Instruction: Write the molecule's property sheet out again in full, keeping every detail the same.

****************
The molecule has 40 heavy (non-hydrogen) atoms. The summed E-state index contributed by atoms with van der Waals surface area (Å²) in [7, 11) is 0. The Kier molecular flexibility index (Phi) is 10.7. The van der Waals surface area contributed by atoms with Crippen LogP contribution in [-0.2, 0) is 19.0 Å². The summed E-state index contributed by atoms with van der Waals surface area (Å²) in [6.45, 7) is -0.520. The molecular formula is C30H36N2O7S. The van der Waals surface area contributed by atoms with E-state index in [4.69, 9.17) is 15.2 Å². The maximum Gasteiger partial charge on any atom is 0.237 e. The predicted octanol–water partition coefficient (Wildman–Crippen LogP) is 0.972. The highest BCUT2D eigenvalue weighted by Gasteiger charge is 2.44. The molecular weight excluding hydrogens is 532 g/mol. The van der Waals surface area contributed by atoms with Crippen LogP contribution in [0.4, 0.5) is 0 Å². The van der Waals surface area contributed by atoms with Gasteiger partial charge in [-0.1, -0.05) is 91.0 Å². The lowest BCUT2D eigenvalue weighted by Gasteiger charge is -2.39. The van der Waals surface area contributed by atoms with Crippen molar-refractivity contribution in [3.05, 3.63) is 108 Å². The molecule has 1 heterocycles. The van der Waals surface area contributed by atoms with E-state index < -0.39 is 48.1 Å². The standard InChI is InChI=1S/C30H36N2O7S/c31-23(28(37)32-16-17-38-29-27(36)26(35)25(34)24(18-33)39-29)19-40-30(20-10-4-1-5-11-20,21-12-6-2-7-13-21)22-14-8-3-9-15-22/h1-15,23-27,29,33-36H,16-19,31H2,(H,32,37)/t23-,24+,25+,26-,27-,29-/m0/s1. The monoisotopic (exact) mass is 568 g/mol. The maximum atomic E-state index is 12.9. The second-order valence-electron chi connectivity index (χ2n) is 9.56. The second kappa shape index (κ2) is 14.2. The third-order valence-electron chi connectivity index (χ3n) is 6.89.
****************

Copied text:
The molecule has 40 heavy (non-hydrogen) atoms. The summed E-state index contributed by atoms with van der Waals surface area (Å²) in [7, 11) is 0. The Kier molecular flexibility index (Phi) is 10.7. The van der Waals surface area contributed by atoms with Crippen LogP contribution in [-0.2, 0) is 19.0 Å². The summed E-state index contributed by atoms with van der Waals surface area (Å²) in [6.45, 7) is -0.520. The molecular formula is C30H36N2O7S. The van der Waals surface area contributed by atoms with E-state index in [4.69, 9.17) is 15.2 Å². The maximum Gasteiger partial charge on any atom is 0.237 e. The predicted octanol–water partition coefficient (Wildman–Crippen LogP) is 0.972. The highest BCUT2D eigenvalue weighted by Gasteiger charge is 2.44. The molecular weight excluding hydrogens is 532 g/mol. The van der Waals surface area contributed by atoms with Crippen LogP contribution in [0.4, 0.5) is 0 Å². The van der Waals surface area contributed by atoms with Gasteiger partial charge in [-0.1, -0.05) is 91.0 Å². The lowest BCUT2D eigenvalue weighted by Gasteiger charge is -2.39. The van der Waals surface area contributed by atoms with Crippen molar-refractivity contribution in [3.05, 3.63) is 108 Å². The molecule has 1 heterocycles. The van der Waals surface area contributed by atoms with E-state index < -0.39 is 48.1 Å². The standard InChI is InChI=1S/C30H36N2O7S/c31-23(28(37)32-16-17-38-29-27(36)26(35)25(34)24(18-33)39-29)19-40-30(20-10-4-1-5-11-20,21-12-6-2-7-13-21)22-14-8-3-9-15-22/h1-15,23-27,29,33-36H,16-19,31H2,(H,32,37)/t23-,24+,25+,26-,27-,29-/m0/s1. The monoisotopic (exact) mass is 568 g/mol. The maximum atomic E-state index is 12.9. The second-order valence-electron chi connectivity index (χ2n) is 9.56. The second kappa shape index (κ2) is 14.2. The third-order valence-electron chi connectivity index (χ3n) is 6.89.